Paivio’s (1991) dual coding theory, Baddeley’s (1992) working memory theory, and Sweller’s (1988) cognitive load theory are integral theories that support Mayer’s cognitive theory of multimedia learning, and the theory is based on three assumptions: the dual-channel assumption, the limited capacity assumption, and the active processing assumption (Sorden, 2012). First, the dual-channel assumption is based on Baddeley’s working memory theory and Paivio’s dual coding theory and suggests that working memory has auditory and visual channels. The second assumption is based on Sweller’s cognitive load theory stating that each subsystem of working memory has a limited capacity. According to Mayer (2010), working memory can only process a few pieces of material at one time. Thirdly, the active processing assumption suggests that students construct knowledge in a meaningful way when they give attention to the relevant materials, organize them into the coherent mental structure, and integrate them with their prior knowledge.
To summarize, providing sound with image can be highly beneficial in multimedia learning by reducing working memory load. Sorden (2005) also argued that better learning occurs when pictures (nonverbal and visual) are combined with narration or audio (verbal and auditory). Mayer (2002) explained that the use of voice narration and visual graphics takes advantage of both verbal and nonverbal working memories using two sensory channels-auditory and visual-without overloading one or the other. That is, the information can be processed by two channels when narration or audio is provided with pictures. As the use of multiple modalities extends the capacity of working memory to process the information (Kalyuga, 2000), students learn better when visual graphics are provided with words presented as spoken language as opposed to written language. Thus, the best way to practice multimedia instruction is using auditory explanations and visual graphics together (Mayer, 2002).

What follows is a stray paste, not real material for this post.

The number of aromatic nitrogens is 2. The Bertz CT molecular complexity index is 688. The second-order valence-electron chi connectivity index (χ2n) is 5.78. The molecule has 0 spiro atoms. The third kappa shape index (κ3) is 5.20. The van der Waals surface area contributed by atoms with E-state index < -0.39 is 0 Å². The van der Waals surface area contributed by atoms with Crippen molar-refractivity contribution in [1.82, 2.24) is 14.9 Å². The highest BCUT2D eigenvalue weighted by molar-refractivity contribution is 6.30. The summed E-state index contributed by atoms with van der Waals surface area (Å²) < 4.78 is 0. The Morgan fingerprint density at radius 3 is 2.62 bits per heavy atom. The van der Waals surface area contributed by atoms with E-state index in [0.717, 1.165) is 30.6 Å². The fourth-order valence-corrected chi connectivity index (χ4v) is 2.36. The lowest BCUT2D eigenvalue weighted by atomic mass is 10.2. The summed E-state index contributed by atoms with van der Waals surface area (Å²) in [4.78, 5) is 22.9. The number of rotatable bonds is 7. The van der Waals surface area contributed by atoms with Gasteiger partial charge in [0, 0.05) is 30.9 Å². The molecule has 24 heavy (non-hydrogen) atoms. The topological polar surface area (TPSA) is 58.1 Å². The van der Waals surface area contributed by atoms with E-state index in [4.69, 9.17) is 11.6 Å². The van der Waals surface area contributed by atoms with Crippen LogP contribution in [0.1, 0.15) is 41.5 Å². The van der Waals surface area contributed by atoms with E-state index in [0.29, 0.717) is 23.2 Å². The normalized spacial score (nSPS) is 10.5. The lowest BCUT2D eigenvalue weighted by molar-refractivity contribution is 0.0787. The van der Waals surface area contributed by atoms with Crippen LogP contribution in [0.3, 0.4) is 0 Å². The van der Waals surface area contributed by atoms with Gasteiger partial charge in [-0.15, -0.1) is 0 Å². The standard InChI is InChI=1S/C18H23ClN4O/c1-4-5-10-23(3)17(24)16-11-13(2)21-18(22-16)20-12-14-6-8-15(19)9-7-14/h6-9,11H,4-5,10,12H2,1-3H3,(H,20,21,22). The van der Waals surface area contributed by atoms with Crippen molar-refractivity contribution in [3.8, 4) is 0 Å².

2. Previous Studies on Modality Effects on Comprehension Skills

With the advancement of multimedia technologies, it has been easy for teachers to use a variety of modalities (Mayer, 2002). Thus, related research has been carried out to investigate whether the use of multimedia technology significantly improves students’ comprehension skills. First, by comparing the two modalities - visual modality (written texts) and auditory modality (spoken words) - some scholars have shown that the comprehension effect of the auditory channel is better than that of the visual channel. For example, Liu et al. (2019) investigated whether there are any differences in reading comprehension between the use of visual and auditory modalities and discovered that listening to audio is more effective than reading texts. However, Moyer (2011) found no statistical significance between the two modalities when it comes to reading comprehension. That is, comprehension levels are the same regardless of the delivery format-whether it’s either visual or auditory.